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Meet Gregor Smart, Electronic Resources Specialist

Posted on January 6th, 2015 by admin in General
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IMG_5369What do you enjoy about working for the BPL?
The Kirstein Business Library has been providing business and company research information since 1930. Our patrons come to us with dreams, whether it’s to start a business, a new career, or they have a desire to reach their financial goals for retirement. I love being a part of helping them reach those dreams by showing them the research tools to get them there. And, these resources are free.

What are some of the most popular electronic resources people use?
Our AtoZdatabases resource contains profiles on over 30,000,000 companies. This resource helps those looking to start a business find competitors, research a given industry, and create targeted mailing lists. Our Career Transitions database is a very popular resource for our job seekers. It offers a resume wizard and gives tips and advice for job searching. For those who need help researching stocks and mutual funds, the Morningstar Investment Research Center is a great resource. You can screen for funds, look at analyst ratings or download their investing newsletters. Small business guidance, employment searching, and personal finance research are some of the most popular kinds of assistance we provide.

How does technology enhance library service?
Technology makes our resources much more accessible to people. Now people can access many of our directories online without having to visit us in person or having to wait for someone to return the printed version. There are so many ways to access the data — via tablets or phones, and much more.

How do you assist users in using digital services?
I do a lot of one-on-one support – if someone wants to start a business, I can help with their market research, find similar businesses, or point them to various associations that might be beneficial. I have also taught a variety of technology workshops such as conducting an online job search, creating a budget, resources for researching stocks and mutual funds, and how to build a web page.

What electronic resources do you use?
I love using our Ancestry Library Edition resource for genealogy. It’s been fun to find out more about where my grandparents worked and lived. It is also a helpful resource if you want to look at historical Massachusetts city directories.

Meet Laura Barkema, Reader and Information Librarian

Posted on December 12th, 2014 by admin in General
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IMG_5306Laura Barkema works in the Reference and Reader’s Advisory department at the Central Library in Copley Square, assisting patrons with a variety of needs from research to helping users with their devices.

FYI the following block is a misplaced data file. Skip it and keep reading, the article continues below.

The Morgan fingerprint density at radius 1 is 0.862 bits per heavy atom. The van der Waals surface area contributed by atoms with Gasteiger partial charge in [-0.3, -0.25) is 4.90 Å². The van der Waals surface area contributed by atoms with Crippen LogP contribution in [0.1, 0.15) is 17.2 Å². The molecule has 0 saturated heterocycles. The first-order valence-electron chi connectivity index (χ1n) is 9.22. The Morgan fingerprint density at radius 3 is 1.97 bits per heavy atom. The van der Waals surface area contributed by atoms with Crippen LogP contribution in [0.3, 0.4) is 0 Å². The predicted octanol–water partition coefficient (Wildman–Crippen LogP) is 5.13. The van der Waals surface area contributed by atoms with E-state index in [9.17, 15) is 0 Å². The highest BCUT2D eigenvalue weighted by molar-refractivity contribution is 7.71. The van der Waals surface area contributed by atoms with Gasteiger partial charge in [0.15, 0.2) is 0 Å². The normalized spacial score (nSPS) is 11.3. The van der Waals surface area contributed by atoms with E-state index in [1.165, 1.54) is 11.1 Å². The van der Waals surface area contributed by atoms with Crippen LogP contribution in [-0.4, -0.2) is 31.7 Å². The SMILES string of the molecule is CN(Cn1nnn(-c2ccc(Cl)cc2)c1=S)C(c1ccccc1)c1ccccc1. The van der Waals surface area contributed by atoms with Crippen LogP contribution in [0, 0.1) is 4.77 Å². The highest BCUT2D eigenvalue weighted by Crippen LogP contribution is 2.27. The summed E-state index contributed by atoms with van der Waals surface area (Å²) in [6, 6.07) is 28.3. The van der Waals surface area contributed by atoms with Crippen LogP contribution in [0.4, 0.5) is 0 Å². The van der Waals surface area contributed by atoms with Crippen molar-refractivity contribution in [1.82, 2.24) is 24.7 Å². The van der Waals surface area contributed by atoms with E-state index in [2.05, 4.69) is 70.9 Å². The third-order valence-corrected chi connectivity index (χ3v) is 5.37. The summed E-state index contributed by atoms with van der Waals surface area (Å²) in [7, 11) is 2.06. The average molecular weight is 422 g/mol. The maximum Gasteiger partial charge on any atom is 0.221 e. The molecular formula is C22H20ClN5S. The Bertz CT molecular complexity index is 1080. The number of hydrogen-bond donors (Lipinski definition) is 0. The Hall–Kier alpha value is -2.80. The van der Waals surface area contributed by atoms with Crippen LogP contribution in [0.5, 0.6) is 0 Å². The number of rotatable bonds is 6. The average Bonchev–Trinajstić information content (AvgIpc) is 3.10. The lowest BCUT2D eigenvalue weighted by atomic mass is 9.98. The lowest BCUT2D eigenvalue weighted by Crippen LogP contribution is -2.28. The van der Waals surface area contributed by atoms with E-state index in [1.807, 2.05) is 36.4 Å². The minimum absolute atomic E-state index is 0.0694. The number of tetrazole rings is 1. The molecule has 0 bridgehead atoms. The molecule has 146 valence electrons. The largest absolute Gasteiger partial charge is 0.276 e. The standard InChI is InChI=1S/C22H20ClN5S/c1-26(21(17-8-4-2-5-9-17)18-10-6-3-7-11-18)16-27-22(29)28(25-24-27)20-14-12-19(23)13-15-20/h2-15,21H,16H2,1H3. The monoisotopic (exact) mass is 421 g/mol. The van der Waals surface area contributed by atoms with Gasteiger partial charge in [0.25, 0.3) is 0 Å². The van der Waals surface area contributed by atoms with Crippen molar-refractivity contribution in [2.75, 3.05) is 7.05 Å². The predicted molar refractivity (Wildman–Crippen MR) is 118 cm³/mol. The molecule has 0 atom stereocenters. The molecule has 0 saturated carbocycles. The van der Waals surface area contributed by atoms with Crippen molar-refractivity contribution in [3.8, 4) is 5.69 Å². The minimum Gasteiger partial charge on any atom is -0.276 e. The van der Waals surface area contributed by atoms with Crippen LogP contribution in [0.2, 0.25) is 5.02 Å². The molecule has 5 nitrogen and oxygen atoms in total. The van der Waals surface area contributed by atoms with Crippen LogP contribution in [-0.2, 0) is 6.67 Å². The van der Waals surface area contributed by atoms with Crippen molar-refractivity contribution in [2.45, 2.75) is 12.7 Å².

Why do you enjoy working for the BPL?

I enjoy explaining to library users that our services our free, because a lot of people do not realize that. The excitement people show when they realize this is great. Through teaching classes, I also see how appreciative people are to learn about the Internet and gaining computer skills.

How do you assist users in using digital services?

I’ve taught classes that give overviews of e-books and drop-in sessions for people with devices that need assistance. I also help users frequently at the reference desk with any of our digital services, such as our digital magazines, the mobile app, or streaming media. I like being a go-to person if someone has a question on how to navigate one of our digital services step-by-step.

How does technology enhance library service?

In a digital world, it’s important that our library services are up to date. The technology opens up our services to a new population of users; people who live anywhere in the state are able to get an e-card and access our digital resources. If a print copy of a book is not available, I might suggest the e-book version, and many people are open to learning.

What is an area of your job that some people may not know about?

In addition to reference, we also help users with our Reader’s Advisory service. I like giving book recommendations to people and giving them some options, and I hope to do more of that when the New Books area opens on the first floor of the Johnson building.  The other day I helped a patron who was looking for a David McCullough book. We didn’t have it in, but I knew she was interested in history and biographies, and I found a popular presidential biography for her and a few other recommendations — she was very happy.

Meet Paul Cho, Special Library Assistant

Posted on November 17th, 2014 by admin in General
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IMG_4568Paul Cho works with library users at the Honan-Allston Branch of the Boston Public Library. He has worked at the library for more than 25 years; working at the Charlestown Branch and the Central Library previously. His work supports the Community Gathering principle of the Compass Strategic plan through linking community members with to library programs and services within and beyond the BPL system.

Why do you enjoy working for the BPL?